Professor Pasupathi then covers mistaken theories of learning, such as that lab animals and humans learn in the same way or that the brain is a tabula rasa, a blank slate that can absorb information without preparation. Babies might seem to be a counterexample, showing that you can learn from scratch. However, you examine what newborns must know at birth in order for them to learn so much, so quickly.

Next you explore in depth how humans master different tasks, from learning a native language or a second language, to becoming adept at a sport or a musical instrument, to learning a new city or a problem-solving strategy, to grasping the distinctive style of thinking required in mathematics and science. Then you look inside the learning process itself, where many factors come into play, including what is being learned and the context, along with the emotions, motivations, and goals of the learner. You close by considering individual differences. Some people seem to learn without effort. How do they do it?

Tips on Learning

Along the way, Professor Pasupathi offers frequent advice on how to excel in many different learning situations:

Mastering material: Testing yourself is a very effective strategy for mastering difficult material. Try taking a blank sheet of paper and writing down everything you can recall about the subject. Then go back and review the material. Next, try another blank sheet of paper.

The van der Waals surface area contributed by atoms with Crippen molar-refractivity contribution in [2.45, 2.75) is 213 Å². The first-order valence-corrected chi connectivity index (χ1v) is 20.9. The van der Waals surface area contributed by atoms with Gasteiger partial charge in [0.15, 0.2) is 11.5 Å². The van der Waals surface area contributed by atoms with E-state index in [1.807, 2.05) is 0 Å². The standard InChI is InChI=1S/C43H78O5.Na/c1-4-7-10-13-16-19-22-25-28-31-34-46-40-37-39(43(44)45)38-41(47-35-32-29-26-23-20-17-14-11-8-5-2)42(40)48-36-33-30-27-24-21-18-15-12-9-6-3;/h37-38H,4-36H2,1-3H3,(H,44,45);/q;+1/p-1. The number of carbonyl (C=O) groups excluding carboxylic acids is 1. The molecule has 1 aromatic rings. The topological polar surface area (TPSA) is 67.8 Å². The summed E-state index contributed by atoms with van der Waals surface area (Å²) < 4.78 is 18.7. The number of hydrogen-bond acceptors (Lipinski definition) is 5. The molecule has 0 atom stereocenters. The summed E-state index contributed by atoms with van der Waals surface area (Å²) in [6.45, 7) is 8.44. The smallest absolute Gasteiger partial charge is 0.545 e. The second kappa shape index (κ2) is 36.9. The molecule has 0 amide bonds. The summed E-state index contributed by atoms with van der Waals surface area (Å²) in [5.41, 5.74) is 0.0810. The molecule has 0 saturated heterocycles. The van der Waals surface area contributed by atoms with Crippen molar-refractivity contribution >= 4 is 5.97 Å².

Second-language learning: Becoming fluent in a second language in adulthood is difficult because your brain is tuned to your native language and misses important clues in the new language. To overcome this obstacle, immerse yourself among native speakers of the new language.
Motivating a child: When trying to motivate a schoolchild to learn, avoid controlling language, create opportunities to give the child a sense of choice, and be careful about excessive praise and other forms of rewards, which can actually undermine learning.
Maintaining a learning edge: Middle-aged and older adults can preserve their learning aptitude by exercising to maintain cardiovascular health, staying mentally active, and periodically trying a new challenge, such as learning to draw or studying new dance steps.
Adventures in Learning

Winner of prestigious teaching awards from her university's chapter of Psi Chi, the National Honor Society in Psychology, Dr. Pasupathi brings today's exciting field of learning research alive. Her descriptions of ongoing work in her field, in which she is a prominent participant, are vivid and insightful, allowing you to put yourself into a given experiment and ask, "How would I react under these circumstances? What does this tell me about my own approach to learning?"